By Adam Brown

Do you think that there are more women receiving degrees in the fields of science, technology, engineering, and mathematics (STEM) than men? Moreover, if the numbers were equal, do you think that men and women would achieve the same levels of scholarly participation and success in STEM fields? Now, consider the same two questions, but this time for the field of personality and social psychology rather than STEM.

Psychology, as a whole, is often lauded in reports detailing gender gaps in STEM because of the high rate of women participating in the field, from undergraduates to tenure-track professors. This praise can be extended to personality and social psychology; women have been earning the majority of PhDs in this area since the early 1980s. According to the latest membership demographics for the Society for Personality and Social Psychology (SPSP), it appears that women and men are represented at least equally in terms of participation: 51% women, 38% men, and 11% did not report. Of the members who reported their gender, 57% are women. However, counting members is only one way of gauging the gender gap in scholarly participation.

My collaborator, Jin X. Goh, and I began to wonder if having more women in our field translates into more high-impact publications by women, more citations of these articles, and more awards received by women. In the past, large bibliometric analyses have revealed gender gaps in publishing and citation rates using online journal repositories that span a wide variety of fields (e.g., JSTOR). This result is not very surprising; if there is a gender gap in representation, then it becomes more likely that there will be a gender gap in publishing. On the other hand, for a field that has equal representation rates for each gender, a gender gap in publishing should become less likely. Earlier bibliometric studies in personality and social psychology reveal similar gender gaps favoring men, but these studies have focused on a small subset of the most cited or most prolific researchers, making it unclear how pervasive these gaps are.

Rather than focusing on the most productive researchers, we randomly sampled five issues from the Journal of Personality and Social Psychology (JPSP) and Personality and Social Psychology Bulletin (PSPB) across a 10-year period (2004-2013), yielding 100 issues total and over 1000 articles. For each article, we coded the gender of the first author and determined the number of times each article had been cited (via Web of Science). We also coded the gender of award recipients for six major awards (from 2000 to 2016) given annually by SPSP to recognize outstanding scholarly achievements.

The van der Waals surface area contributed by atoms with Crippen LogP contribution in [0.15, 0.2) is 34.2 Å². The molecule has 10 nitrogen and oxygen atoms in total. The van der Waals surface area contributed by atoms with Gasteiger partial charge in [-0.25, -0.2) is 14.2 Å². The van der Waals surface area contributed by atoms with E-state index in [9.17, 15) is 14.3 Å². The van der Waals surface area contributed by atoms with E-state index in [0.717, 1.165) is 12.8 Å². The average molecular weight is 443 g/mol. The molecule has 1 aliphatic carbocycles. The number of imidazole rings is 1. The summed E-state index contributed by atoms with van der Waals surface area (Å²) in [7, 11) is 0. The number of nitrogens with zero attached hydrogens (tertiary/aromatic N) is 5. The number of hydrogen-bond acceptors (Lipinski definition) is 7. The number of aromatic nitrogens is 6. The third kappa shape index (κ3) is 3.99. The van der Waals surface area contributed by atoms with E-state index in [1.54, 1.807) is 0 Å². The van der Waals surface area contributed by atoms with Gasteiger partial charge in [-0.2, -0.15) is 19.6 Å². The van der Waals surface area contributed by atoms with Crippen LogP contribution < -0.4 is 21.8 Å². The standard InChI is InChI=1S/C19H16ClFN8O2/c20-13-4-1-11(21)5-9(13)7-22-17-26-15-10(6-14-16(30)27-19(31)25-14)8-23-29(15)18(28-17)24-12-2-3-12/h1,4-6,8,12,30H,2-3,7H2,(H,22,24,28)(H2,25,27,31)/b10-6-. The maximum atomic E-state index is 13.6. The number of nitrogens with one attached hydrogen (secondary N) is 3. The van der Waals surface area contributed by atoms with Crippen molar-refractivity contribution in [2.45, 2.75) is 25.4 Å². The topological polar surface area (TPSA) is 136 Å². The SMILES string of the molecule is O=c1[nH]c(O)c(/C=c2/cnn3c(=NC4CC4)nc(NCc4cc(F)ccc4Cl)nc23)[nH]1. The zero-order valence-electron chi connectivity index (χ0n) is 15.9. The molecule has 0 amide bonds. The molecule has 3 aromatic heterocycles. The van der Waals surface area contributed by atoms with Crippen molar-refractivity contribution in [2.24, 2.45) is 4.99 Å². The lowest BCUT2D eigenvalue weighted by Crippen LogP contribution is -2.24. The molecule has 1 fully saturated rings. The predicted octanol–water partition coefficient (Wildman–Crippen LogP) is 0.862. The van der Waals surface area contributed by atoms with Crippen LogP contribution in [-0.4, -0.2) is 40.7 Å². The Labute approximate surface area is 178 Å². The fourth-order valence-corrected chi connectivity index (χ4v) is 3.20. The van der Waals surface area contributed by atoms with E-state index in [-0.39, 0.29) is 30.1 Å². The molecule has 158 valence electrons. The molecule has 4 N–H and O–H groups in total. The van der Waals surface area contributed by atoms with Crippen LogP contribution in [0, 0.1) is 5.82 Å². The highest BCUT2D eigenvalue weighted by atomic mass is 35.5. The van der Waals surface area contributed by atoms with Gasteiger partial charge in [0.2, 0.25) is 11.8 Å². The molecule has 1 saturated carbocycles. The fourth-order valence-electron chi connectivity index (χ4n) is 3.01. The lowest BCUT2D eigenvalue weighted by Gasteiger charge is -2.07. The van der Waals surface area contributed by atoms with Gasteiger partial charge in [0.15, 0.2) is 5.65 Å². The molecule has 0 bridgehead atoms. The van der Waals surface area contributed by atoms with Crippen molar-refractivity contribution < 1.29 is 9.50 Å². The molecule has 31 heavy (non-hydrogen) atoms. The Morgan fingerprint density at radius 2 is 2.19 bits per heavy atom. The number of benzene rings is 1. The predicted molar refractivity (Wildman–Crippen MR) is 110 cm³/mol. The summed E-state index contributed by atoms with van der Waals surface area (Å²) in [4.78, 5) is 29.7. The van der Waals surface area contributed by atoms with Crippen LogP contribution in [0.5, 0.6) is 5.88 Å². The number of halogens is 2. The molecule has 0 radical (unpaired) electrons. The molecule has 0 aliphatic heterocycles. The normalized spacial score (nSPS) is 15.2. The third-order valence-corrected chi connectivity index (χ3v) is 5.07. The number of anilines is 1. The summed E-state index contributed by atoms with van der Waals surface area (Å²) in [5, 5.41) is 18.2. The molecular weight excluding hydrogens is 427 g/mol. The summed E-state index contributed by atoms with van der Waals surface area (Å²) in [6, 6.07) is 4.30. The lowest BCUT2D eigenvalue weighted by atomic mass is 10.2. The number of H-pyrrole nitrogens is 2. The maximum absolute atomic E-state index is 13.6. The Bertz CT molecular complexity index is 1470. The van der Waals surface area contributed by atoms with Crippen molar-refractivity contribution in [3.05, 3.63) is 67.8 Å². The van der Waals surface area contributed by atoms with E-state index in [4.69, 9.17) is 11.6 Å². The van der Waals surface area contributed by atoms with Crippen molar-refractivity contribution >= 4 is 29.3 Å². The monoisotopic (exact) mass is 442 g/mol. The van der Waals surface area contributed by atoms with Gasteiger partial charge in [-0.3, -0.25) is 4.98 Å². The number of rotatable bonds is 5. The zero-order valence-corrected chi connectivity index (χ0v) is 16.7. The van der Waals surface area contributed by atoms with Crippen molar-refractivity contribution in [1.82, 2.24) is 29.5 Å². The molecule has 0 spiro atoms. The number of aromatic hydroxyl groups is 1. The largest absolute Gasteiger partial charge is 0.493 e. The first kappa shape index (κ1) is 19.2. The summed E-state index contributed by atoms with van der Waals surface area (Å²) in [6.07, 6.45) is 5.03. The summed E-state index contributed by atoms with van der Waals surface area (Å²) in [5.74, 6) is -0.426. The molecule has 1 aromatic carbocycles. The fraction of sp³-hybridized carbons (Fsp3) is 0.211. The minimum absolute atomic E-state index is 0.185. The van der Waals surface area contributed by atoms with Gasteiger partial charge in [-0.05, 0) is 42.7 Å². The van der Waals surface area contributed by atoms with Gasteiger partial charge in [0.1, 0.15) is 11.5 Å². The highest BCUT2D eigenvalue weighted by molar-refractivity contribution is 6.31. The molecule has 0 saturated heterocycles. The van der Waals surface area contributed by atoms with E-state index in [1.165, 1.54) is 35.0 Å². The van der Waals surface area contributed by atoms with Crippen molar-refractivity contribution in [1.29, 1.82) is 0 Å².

We found that women were first authors on 34% and 44% of the articles published in JPSP and PSPB, respectively. These values are both significantly below what is expected if an equal number of men and women are participating in the field. These articles published by women were cited less frequently than those published by men. Finally, each of the six major awards analyzed shows some evidence of a gender gap favoring men. On average, women received roughly 25% of the awards, far below what would be expected based on equal participation. However, our data also suggest that there may be a silver lining. We found a positive correlation between the percentage of women authors and publication year for both JPSP and PSPB, suggesting that the gender gap in publishing has narrowed across the decades.

Despite the fact that men and women are represented at near parity in personality and social psychology, it appears that the field suffers from a different kind of gender gap. However, this gap, much like the gap identified in STEM fields, is likely the product of several factors working in conjunction (e.g., gender bias, perceptions of scientific quality based on gender, different career choices made by each gender). More research is needed to fully understand which processes underlie this gap in personality and social psychology, as well as to identify if the same processes cause each aspect of the gap (i.e., first author publications, citations, and awards).

Moving forward, we hope that personality and social psychologists will apply some of the same rigor that is used to study STEM gender gaps to better understand the gap in our own field. As a first step, we would like to advocate for more detailed demographic characteristics of SPSP members (e.g., type of institution, tenure track level) and a more open editorial process from journals (e.g., demographics of authors, rejection and acceptance rates, action editors). Elizabeth Phelps, past-president of the Association for Psychological Science, has already advocated for this procedure to better quantify diversity within psychological science. In the same vein, we believe that personality and social psychology can only benefit from a more open and complete diversity profile of its members. 

Some Evidence for a Gender Gap in Personality and Social Psychology Adam J. Brown and Jin X. Goh, Social Psychological and Personality Science, July 2016; vol. 7, 5: pp. 437-443., first published on April 11, 2016

Adam Brown is a doctoral student at Northeastern University in Boston, MA. When not investigating the gender gap in personality and social psychology, he studies how social threats influence motivation and performance.